Life is Not a Dress Rehearsal Posted on 15 Nov 16:13
I never mean to procrastinate. After Tuesday’s post, I promised myself that I would send out heartfelt thank you notes that are, like my teenage daughter’s library books, long overdue. My charming Kate Spade stationary, my Sharpie pen, and my good intentions are sitting in the bottom of my bag that needs cleaning out. (Sigh.)
Today I was reminded to make room for the more important stuff. To be a catalyst for more magical moments, which aren’t necessarily the monumental ones. Magical is different for all us I know, but that’s what makes them...well, magical. Listen, I’m no expert here; my last name isn’t Disney, and I live exactly 644 miles from the happiest place on earth. But I’m acutelyaware of the fact that life is not a dress rehearsal. Today is the only guarantee we get, and even that’s slippery sometimes.
I suppose it’s not enough to tell myself to make room for enchantment. And sadly, I don’t have a magic wand. I’ll probably fumble through the dark a bit on this one. I’m not completely aimless though. I know that gratitude promotes loveliness, so I’ll start there.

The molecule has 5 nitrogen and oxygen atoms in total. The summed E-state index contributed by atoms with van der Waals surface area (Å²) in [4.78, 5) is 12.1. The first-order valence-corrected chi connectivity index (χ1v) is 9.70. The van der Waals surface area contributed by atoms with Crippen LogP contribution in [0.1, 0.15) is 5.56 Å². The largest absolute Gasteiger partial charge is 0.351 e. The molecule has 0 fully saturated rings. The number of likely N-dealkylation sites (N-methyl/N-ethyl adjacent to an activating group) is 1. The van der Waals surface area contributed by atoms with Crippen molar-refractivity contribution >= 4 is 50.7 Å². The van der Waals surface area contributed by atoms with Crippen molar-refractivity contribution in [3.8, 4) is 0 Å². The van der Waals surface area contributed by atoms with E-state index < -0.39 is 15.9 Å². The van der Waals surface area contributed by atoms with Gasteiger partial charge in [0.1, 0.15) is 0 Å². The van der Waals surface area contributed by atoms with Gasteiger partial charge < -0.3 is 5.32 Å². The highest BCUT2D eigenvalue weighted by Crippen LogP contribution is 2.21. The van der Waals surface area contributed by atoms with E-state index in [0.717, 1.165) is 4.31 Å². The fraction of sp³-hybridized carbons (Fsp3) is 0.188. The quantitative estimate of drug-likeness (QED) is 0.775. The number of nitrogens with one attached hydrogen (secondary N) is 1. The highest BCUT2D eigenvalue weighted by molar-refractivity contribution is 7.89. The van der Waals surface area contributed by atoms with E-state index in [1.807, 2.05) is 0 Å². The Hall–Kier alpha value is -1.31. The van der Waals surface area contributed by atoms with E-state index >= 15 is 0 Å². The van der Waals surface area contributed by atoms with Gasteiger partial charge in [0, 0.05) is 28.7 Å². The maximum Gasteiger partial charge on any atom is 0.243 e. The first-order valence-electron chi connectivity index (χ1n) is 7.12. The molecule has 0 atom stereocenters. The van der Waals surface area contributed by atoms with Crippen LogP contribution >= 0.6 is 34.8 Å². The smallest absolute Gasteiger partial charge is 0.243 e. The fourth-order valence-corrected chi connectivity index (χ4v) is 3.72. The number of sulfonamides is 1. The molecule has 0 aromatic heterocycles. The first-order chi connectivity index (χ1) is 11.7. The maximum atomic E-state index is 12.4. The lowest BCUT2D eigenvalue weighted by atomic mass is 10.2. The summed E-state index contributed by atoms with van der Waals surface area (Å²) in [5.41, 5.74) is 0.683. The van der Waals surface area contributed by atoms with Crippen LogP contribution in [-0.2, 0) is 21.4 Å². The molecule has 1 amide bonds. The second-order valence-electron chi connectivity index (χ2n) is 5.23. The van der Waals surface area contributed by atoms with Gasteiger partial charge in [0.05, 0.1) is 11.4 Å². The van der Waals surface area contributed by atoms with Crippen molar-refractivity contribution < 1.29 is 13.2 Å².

William Smart tells the story of a group of men who got talking one day about people who had influenced their lives—people whom they’d stored gratitude for. (I love the idea of safekeeping gratitude in the heart by the way.) One man thought of a high school teacher who had introduced him to Tennyson, both riveting and lyrical. Post-discussion, he decided to write his teacher and thank her.
Some time later, the man received a letter written in feeble scrawl:
“ My Dear Willie, I can’t tell you how much your note meant to me. I am in my 80s living alone in a small room, cooking my own meals, lonely and like the last leaf lingering behind. You will be interested to know that I taught school for 50 years and yours is the first note of appreciation I have ever received. It came on a blue, cold morning and it cheered me as nothing has for years.
So little effort to express thanks. So greatly multiplied the effect.” A poignant reminder to make room for the significant, no? It’s time to scrap the wand idea—I’ve got my sharpie ready and I’m not too busy to use it!